Career Watch: Be wary of IT employment contracts

An attorney warns about the gotchas in employment contracts; security jobs go begging; master's degrees in computer science pay off.

Q&A: Attorney Jeffrey Scolaro

Jeffrey Scolaro, an attorney at Daley Mohan Groble PC in Chicago and a member of Legal Services Link, answers questions about employment contracts.

Are employment contracts for IT workers negotiable, or are they one-size-fits-all? The axiom that “everything is negotiable” should be where all IT professionals begin their assessment of proposed employment contracts. However, the IT industry in particular can be especially rigid in its collective enforcement of employment agreements.

Jeffrey Scolaro, attorney at Daley Mohan Groble PC Courtesy of Jeffrey Scolaro, Daley Mohan Groble PC

Jeffrey Scolaro says the IT industry can be “especially rigid” in its enforcement of employment agreements.

IT companies are very protective of their intellectual property and wary of conceding issues in employment agreements that might jeopardize that IP. Therefore, it is always recommended that IT professionals use an experienced attorney to let the employer (or prospective employer) know that the IT professional is just as serious about exercising his or her rights during this process.

What are some terms that might be encountered in an employment contract that many people are unfamiliar with? The first terms that likely will be encountered are “restrictive covenants,” which include “noncompetition,” “nonsolicitation” and confidentiality clauses. Each of the aforementioned are attempts to restrict an employee after (or during) employment. Noncompetition clauses are likely the most important because they affect an employee’s ability to work in the industry for a period of time after the employment term ends. Noncompetition clauses vary in their enforceability throughout the country, and, again, it is highly recommended that any IT professional find an attorney capable of assessing such clauses.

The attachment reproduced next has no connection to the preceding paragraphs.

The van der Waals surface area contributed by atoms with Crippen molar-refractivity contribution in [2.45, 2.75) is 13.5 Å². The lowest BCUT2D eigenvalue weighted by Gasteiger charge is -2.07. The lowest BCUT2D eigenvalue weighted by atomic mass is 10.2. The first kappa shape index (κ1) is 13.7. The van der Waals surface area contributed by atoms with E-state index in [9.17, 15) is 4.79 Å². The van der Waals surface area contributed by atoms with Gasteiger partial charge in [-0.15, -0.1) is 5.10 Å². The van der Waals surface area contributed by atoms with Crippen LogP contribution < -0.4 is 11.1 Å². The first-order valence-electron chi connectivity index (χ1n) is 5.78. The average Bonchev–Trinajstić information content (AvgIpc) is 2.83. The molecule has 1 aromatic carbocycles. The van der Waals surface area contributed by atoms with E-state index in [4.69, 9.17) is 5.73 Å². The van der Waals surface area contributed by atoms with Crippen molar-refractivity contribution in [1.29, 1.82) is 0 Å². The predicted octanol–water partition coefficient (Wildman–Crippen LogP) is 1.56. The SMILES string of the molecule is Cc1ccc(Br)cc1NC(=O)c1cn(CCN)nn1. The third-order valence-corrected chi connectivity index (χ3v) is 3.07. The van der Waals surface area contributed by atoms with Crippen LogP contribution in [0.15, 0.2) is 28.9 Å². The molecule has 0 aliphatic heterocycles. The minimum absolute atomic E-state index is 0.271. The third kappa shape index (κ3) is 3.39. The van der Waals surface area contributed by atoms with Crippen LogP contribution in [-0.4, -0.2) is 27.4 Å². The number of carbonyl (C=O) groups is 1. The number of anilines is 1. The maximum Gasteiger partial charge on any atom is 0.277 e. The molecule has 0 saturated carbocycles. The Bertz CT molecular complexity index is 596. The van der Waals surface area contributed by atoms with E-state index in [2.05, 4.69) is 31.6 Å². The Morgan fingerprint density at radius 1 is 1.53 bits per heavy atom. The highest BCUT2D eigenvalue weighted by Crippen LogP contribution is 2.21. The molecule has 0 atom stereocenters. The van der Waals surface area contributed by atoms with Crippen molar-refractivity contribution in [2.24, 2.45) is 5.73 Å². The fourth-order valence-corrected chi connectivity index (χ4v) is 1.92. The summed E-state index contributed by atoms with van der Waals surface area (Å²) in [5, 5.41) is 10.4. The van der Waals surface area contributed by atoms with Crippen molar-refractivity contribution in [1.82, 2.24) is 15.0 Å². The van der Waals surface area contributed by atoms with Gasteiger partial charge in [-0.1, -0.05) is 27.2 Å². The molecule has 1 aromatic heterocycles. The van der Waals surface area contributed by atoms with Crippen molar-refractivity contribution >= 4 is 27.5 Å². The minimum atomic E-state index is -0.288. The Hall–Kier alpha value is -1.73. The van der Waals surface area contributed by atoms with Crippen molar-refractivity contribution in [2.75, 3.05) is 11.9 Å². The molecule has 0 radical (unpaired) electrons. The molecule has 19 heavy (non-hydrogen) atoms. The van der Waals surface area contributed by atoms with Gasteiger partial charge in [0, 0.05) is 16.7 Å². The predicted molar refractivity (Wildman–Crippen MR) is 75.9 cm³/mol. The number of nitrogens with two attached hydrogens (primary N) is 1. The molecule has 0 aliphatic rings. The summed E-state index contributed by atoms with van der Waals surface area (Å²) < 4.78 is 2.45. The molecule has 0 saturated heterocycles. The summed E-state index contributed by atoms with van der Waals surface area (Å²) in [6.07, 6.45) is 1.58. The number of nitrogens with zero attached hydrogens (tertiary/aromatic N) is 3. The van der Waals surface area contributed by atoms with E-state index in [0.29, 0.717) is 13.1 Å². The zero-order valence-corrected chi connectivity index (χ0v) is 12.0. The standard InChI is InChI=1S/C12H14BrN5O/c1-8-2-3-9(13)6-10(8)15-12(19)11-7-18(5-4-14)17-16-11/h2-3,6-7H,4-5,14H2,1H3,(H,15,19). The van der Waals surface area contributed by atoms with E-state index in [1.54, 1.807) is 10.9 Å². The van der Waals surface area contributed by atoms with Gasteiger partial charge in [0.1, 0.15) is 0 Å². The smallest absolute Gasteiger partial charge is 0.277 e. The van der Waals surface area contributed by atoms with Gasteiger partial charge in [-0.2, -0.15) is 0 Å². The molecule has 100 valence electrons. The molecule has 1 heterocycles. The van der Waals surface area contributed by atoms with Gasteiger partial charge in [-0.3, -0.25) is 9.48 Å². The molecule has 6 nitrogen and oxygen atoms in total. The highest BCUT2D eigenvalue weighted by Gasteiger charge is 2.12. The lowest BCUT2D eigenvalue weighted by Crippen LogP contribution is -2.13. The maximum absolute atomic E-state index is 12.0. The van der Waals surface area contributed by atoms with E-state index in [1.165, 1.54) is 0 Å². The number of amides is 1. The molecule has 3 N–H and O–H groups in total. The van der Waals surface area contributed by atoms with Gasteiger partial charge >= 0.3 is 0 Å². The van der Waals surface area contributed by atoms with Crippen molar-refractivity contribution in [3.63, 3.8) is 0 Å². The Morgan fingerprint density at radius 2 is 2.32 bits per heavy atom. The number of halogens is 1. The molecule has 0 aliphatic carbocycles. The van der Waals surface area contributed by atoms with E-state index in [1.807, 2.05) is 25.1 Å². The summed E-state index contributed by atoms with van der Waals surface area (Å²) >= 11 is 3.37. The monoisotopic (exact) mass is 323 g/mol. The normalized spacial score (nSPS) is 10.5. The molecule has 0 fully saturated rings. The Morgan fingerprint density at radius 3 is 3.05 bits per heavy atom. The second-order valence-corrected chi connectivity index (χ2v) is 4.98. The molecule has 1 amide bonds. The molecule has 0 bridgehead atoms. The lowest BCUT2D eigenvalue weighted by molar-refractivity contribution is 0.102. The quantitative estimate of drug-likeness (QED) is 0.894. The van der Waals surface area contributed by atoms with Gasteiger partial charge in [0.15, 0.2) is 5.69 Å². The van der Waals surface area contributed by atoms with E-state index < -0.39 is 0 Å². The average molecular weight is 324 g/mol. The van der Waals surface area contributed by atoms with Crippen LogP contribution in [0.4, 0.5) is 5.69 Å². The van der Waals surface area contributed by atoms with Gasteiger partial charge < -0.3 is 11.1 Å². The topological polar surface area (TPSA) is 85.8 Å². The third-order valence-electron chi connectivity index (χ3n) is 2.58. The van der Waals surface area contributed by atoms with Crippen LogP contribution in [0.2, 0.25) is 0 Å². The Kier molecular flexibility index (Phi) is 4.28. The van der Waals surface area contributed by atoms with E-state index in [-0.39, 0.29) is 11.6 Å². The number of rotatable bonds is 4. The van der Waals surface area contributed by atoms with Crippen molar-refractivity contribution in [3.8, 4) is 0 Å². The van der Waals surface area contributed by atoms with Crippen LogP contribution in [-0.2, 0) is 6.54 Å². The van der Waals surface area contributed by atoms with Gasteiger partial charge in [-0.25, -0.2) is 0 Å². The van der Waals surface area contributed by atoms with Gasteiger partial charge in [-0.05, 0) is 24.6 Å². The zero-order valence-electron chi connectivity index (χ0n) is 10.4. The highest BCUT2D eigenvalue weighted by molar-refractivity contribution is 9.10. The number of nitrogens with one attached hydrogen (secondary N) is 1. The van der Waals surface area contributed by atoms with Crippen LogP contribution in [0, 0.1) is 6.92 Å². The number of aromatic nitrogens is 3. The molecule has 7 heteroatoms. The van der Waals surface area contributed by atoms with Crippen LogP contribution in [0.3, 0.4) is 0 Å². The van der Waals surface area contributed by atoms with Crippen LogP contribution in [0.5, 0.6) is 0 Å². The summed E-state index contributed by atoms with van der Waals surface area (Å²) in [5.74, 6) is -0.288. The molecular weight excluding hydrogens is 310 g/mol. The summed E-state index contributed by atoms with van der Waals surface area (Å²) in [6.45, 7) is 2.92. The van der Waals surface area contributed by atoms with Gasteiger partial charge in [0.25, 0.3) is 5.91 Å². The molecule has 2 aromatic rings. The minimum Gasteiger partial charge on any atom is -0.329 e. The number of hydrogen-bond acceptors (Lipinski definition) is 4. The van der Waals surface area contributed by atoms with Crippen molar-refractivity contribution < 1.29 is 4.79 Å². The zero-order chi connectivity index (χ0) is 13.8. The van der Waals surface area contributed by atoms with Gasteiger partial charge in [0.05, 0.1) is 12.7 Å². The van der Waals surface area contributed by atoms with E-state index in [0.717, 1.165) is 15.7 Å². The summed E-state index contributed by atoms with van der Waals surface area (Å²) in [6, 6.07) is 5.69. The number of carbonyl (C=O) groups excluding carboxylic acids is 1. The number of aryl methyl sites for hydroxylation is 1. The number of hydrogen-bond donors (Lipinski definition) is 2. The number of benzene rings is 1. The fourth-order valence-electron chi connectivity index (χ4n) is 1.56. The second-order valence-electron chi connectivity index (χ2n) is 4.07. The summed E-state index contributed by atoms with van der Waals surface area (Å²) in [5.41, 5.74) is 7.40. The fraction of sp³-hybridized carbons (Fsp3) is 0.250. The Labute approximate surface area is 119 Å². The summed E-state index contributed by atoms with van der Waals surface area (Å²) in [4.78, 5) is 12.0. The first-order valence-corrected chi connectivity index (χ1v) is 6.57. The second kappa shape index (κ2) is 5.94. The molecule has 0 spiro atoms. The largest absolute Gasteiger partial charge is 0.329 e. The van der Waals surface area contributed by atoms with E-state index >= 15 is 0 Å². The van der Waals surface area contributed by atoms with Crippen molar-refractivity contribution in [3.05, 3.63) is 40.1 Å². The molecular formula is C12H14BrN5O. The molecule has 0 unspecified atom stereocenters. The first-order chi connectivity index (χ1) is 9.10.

Additionally, the “solicitation” provisions can change an IT professional’s ability to do business with former colleagues or clients of their employer. Additionally, terms that should be approached with caution include “choice of law” provisions, termination “for cause” provisions, “best efforts,” “forfeiture,” “liquidated damages,” “vesting,” “employee representations” or “exclusive employment,” to name a few.

Are there any red flags to look out for in such contracts? Red flags are plentiful in these agreements. Additionally, even independent contractors can be held to certain restrictive covenant obligations, contrary to what most people believe. Therefore, everyone should be cautious when negotiating and reviewing an employment agreement.

Specific red flags include obligations to which no consideration is attached. In other words, IT professionals should look for places in which they are being asked to give up something for nothing in return. Moreover, IT professionals may believe that they have created something and therefore that they assume they own it. That is almost never the case in most IT employment contracts, since most companies retain the rights to anything created by the employee during his or her employment.

Additionally, there are a myriad of compensation structures, benefits structures and employment classifications that each IT professional should have reviewed by an attorney.

Security jobs go begging

Applicants are scarce for information security jobs, according to a new cybersecurity workforce study by ISACA’s Cybersecurity Nexus.

While only 13% of the responding companies said they receive 20 or more applications for each open security position, ISACA noted that other studies show that most corporate job openings result in 60 to 250 applicants. ISACA also found that most of those who do apply for the positions are considered by the employers to be lacking in the necessary qualifications.

Here’s a look at a couple of ISACA’s findings:

On average, how long does it take you to fill a cybersecurity/information security position?

  • Less than 2 weeks: 1%
  • 1 month: 8%
  • 2 months: 15%
  • 3 months: 30%
  • 6 months: 26%
  • Can’t fill open positions: 6%
  • Don’t know: 14%

On average, how many applicants do you get for open security positions?

  • 0 to 4: 22%
  • 5 to 9: 26%
  • 10 to 14: 16%
  • 15 to 19: 4%
  • 20-plus: 13%
  • Don’t know: 19%

Source: ISACA’s State of Cyber Security 2017 survey of 633 cybersecurity professionals.

Computer science, class leader

Among this year’s recipients of master’s degrees, those who majored in computer science can expect to be the best paid, according to the winter 2017 Salary Survey from the National Association of Colleges and Employers. NACE found that the overall average salary projection for class of 2017 computer science graduates is $81,039, an increase of more than 12% from last year, when computer science ranked No. 2.

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